Amazon takes on textbook counterfeiting in 'sting operation'

Amazon takes on textbook counterfeiting in 'sting operation'

Amazon is tackling sales of counterfeit textbooks on its US site after suspending the accounts of booksellers allegedly selling counterfeit books in a major online sting.

Publishers Lunch reported last week that Amazon had launched a “sting operation” leading to the suspension of “at least 20” US booksellers for allegedly shipping counterfeit textbooks.

An Amazon spokesman said: “These counterfeit books were caught in a test buy program we operate, which is just one component of our aggressive anti-counterfeiting efforts. The publishers for these books confirmed that these particular books were counterfeit so we took swift action to protect our customers.”

Cengage, Elsevier, Macmillan Learning, McGraw-Hill Education, and Pearson have collaborated on a website, stopcounterfeitbooks.com, intended to raise awareness of the problem of counterfeiting they say is “significantly” contributing to the decline of textbook revenues. Other challenges faced by such publishers in the US market already include increased textbook rentals at the expense of sales.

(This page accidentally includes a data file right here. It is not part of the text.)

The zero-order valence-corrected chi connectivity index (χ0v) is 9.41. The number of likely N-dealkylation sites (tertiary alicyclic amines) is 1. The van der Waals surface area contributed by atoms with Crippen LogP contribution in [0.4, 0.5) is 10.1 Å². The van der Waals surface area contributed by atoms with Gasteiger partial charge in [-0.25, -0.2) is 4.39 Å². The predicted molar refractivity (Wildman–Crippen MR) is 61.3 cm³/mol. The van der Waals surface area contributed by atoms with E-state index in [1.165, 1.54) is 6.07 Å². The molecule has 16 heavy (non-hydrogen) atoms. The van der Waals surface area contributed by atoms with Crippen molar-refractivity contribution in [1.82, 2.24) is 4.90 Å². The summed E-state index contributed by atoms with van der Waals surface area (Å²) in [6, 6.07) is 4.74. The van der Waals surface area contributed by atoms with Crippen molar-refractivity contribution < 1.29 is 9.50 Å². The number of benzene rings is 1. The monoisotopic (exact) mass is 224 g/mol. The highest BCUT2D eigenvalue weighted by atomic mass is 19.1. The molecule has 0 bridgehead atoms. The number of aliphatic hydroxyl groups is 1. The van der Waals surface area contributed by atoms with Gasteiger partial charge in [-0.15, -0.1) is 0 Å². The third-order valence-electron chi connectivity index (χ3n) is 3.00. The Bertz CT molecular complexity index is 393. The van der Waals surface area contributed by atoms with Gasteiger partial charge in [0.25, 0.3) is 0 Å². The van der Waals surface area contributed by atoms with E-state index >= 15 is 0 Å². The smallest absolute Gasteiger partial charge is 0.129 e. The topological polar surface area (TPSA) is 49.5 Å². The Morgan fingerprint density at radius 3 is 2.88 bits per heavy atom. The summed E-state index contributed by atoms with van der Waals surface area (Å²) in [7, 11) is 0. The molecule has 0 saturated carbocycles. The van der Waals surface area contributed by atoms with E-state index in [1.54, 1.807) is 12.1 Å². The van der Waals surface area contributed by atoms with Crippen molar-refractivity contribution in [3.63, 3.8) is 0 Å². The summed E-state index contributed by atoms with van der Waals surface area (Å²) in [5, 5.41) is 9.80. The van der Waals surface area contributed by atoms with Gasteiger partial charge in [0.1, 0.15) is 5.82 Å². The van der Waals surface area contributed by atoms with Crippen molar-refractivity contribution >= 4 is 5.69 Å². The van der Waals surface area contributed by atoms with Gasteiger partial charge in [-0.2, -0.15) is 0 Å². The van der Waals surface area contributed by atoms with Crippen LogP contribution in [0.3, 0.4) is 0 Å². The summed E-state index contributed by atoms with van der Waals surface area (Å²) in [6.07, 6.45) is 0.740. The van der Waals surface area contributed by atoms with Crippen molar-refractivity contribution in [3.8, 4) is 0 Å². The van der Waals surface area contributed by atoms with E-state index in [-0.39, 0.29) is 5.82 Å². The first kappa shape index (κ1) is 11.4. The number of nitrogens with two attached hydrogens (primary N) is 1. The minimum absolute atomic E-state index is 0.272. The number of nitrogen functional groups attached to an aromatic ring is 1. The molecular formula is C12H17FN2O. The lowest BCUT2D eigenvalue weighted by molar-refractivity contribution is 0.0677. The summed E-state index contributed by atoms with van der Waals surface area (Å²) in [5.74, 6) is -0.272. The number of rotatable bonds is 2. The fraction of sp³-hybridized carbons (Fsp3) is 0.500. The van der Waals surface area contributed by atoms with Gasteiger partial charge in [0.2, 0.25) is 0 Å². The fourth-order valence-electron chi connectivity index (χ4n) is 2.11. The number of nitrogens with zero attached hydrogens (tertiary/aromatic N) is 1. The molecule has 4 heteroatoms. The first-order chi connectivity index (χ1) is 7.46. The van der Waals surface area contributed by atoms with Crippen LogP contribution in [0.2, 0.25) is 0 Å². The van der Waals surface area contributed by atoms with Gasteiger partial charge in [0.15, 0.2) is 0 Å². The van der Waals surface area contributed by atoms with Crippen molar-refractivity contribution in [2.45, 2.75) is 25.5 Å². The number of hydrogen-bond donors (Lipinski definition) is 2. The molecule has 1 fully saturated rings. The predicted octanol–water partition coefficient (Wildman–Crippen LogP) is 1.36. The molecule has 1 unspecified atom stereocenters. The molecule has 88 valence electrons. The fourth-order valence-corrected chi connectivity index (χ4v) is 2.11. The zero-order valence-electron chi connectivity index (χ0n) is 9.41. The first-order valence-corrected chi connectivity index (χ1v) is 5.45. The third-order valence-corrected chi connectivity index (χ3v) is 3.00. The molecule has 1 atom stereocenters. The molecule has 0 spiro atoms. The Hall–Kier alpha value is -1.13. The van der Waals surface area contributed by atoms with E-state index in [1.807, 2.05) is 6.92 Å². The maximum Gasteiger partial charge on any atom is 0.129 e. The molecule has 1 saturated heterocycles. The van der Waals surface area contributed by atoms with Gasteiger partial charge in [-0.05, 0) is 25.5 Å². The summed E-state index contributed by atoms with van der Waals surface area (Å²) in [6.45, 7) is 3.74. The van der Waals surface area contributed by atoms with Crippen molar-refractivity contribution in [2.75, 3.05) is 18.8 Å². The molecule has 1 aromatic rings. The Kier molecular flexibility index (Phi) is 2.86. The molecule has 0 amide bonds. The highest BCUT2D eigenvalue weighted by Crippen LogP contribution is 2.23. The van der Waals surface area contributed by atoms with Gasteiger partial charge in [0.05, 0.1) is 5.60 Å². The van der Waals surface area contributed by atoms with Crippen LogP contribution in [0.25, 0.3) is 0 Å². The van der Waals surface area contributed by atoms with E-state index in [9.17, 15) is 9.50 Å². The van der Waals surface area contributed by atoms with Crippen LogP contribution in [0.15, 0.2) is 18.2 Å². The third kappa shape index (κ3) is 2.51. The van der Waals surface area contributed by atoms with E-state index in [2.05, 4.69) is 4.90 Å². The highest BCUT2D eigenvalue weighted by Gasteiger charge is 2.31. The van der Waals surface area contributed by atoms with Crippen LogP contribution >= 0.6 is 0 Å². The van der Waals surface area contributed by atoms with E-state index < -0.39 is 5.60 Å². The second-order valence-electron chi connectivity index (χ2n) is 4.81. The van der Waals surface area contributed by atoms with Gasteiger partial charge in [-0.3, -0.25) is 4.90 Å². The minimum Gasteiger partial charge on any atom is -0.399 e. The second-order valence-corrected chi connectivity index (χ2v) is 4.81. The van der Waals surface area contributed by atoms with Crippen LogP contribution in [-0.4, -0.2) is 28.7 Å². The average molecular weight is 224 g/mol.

“Counterfeit textbooks are a substantial problem in the educational marketplace, burdening students with inferior products; exposing distributors to legal liability and unsaleable inventory; and depriving authors and publishers of the funds necessary to reinvest in new educational content,” the website says, and appeals to sellers: “Booksellers want to be associated with value and authentic products, not counterfeits and the headaches that come with them.”

But while publishers may well welcome Amazon’s flexing of its “zero tolerance” policy, Amazon sellers say it is not always easy to identify counterfeit products and those who act in good faith deserve better treatment.

The Bookseller has contacted Amazon for comment.